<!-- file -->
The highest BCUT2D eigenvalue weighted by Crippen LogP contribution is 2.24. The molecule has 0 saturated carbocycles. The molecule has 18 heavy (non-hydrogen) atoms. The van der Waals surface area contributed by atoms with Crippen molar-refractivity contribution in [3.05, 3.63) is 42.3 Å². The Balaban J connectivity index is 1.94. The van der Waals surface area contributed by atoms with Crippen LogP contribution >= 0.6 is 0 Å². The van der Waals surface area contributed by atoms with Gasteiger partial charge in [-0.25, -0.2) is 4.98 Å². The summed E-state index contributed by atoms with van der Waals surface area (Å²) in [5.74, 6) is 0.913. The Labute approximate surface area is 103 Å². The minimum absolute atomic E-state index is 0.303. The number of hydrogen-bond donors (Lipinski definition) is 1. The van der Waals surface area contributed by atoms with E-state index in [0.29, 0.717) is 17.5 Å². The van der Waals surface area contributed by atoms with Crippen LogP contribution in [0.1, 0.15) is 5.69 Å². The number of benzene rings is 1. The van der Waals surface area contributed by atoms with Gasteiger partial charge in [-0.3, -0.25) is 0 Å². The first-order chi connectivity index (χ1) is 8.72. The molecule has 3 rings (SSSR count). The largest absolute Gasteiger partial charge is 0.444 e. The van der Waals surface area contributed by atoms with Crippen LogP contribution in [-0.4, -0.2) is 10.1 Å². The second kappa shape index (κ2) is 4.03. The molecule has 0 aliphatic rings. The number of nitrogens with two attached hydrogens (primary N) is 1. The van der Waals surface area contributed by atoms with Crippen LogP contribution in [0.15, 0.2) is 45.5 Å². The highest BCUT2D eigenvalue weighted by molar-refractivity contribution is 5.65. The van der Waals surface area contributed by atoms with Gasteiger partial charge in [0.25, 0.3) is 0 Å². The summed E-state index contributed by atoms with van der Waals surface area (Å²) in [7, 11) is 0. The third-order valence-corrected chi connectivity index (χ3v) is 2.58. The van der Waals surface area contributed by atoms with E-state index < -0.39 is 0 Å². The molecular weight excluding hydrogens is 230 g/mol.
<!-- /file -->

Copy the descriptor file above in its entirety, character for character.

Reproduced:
The highest BCUT2D eigenvalue weighted by Crippen LogP contribution is 2.24. The molecule has 0 saturated carbocycles. The molecule has 18 heavy (non-hydrogen) atoms. The van der Waals surface area contributed by atoms with Crippen molar-refractivity contribution in [3.05, 3.63) is 42.3 Å². The Balaban J connectivity index is 1.94. The van der Waals surface area contributed by atoms with Crippen LogP contribution >= 0.6 is 0 Å². The van der Waals surface area contributed by atoms with Gasteiger partial charge in [-0.25, -0.2) is 4.98 Å². The summed E-state index contributed by atoms with van der Waals surface area (Å²) in [5.74, 6) is 0.913. The Labute approximate surface area is 103 Å². The minimum absolute atomic E-state index is 0.303. The number of hydrogen-bond donors (Lipinski definition) is 1. The van der Waals surface area contributed by atoms with E-state index in [0.29, 0.717) is 17.5 Å². The van der Waals surface area contributed by atoms with Crippen LogP contribution in [0.1, 0.15) is 5.69 Å². The number of benzene rings is 1. The van der Waals surface area contributed by atoms with Gasteiger partial charge in [-0.3, -0.25) is 0 Å². The first-order chi connectivity index (χ1) is 8.72. The molecule has 3 rings (SSSR count). The largest absolute Gasteiger partial charge is 0.444 e. The van der Waals surface area contributed by atoms with Crippen LogP contribution in [-0.4, -0.2) is 10.1 Å². The second kappa shape index (κ2) is 4.03. The molecule has 0 aliphatic rings. The number of nitrogens with two attached hydrogens (primary N) is 1. The van der Waals surface area contributed by atoms with Crippen LogP contribution in [0.15, 0.2) is 45.5 Å². The highest BCUT2D eigenvalue weighted by molar-refractivity contribution is 5.65. The van der Waals surface area contributed by atoms with Gasteiger partial charge in [0.25, 0.3) is 0 Å². The summed E-state index contributed by atoms with van der Waals surface area (Å²) in [7, 11) is 0. The third-order valence-corrected chi connectivity index (χ3v) is 2.58. The van der Waals surface area contributed by atoms with E-state index < -0.39 is 0 Å². The molecular weight excluding hydrogens is 230 g/mol.